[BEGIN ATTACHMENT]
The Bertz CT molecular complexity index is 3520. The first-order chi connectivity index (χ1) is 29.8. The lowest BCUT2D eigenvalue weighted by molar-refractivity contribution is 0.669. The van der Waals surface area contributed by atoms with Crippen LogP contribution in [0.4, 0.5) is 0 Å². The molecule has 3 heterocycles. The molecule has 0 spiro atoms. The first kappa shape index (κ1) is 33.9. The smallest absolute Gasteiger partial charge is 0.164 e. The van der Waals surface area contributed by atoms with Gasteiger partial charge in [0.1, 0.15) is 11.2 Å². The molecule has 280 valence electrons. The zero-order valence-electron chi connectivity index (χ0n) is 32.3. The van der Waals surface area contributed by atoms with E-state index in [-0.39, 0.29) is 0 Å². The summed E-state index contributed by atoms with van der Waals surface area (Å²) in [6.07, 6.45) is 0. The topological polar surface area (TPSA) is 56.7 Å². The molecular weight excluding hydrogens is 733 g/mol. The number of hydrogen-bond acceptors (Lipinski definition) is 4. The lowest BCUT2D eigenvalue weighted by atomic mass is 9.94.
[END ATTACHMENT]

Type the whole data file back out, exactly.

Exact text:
The Bertz CT molecular complexity index is 3520. The first-order chi connectivity index (χ1) is 29.8. The lowest BCUT2D eigenvalue weighted by molar-refractivity contribution is 0.669. The van der Waals surface area contributed by atoms with Crippen LogP contribution in [0.4, 0.5) is 0 Å². The molecule has 3 heterocycles. The molecule has 0 spiro atoms. The first kappa shape index (κ1) is 33.9. The smallest absolute Gasteiger partial charge is 0.164 e. The van der Waals surface area contributed by atoms with Gasteiger partial charge in [0.1, 0.15) is 11.2 Å². The molecule has 280 valence electrons. The zero-order valence-electron chi connectivity index (χ0n) is 32.3. The van der Waals surface area contributed by atoms with E-state index in [-0.39, 0.29) is 0 Å². The summed E-state index contributed by atoms with van der Waals surface area (Å²) in [6.07, 6.45) is 0. The topological polar surface area (TPSA) is 56.7 Å². The molecular weight excluding hydrogens is 733 g/mol. The number of hydrogen-bond acceptors (Lipinski definition) is 4. The lowest BCUT2D eigenvalue weighted by atomic mass is 9.94.